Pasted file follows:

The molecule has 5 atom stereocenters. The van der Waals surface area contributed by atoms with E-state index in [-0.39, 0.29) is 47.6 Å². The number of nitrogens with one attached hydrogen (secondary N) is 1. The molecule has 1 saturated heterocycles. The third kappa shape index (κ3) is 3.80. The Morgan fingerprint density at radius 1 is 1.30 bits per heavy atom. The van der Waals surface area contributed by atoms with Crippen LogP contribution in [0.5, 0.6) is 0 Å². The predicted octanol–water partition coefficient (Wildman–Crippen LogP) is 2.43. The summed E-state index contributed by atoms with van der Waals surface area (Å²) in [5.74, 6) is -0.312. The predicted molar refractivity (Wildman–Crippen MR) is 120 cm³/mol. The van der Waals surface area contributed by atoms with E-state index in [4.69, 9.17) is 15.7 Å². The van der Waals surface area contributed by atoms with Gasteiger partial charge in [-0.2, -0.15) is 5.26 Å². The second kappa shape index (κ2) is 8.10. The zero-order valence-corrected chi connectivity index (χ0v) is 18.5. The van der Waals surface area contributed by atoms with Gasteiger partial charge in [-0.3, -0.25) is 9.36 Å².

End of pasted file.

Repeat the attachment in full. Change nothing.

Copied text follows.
The molecule has 5 atom stereocenters. The van der Waals surface area contributed by atoms with E-state index in [-0.39, 0.29) is 47.6 Å². The number of nitrogens with one attached hydrogen (secondary N) is 1. The molecule has 1 saturated heterocycles. The third kappa shape index (κ3) is 3.80. The Morgan fingerprint density at radius 1 is 1.30 bits per heavy atom. The van der Waals surface area contributed by atoms with Crippen LogP contribution in [0.5, 0.6) is 0 Å². The predicted octanol–water partition coefficient (Wildman–Crippen LogP) is 2.43. The summed E-state index contributed by atoms with van der Waals surface area (Å²) in [5.74, 6) is -0.312. The predicted molar refractivity (Wildman–Crippen MR) is 120 cm³/mol. The van der Waals surface area contributed by atoms with E-state index in [4.69, 9.17) is 15.7 Å². The van der Waals surface area contributed by atoms with Gasteiger partial charge in [-0.2, -0.15) is 5.26 Å². The second kappa shape index (κ2) is 8.10. The zero-order valence-corrected chi connectivity index (χ0v) is 18.5. The van der Waals surface area contributed by atoms with Gasteiger partial charge in [-0.3, -0.25) is 9.36 Å².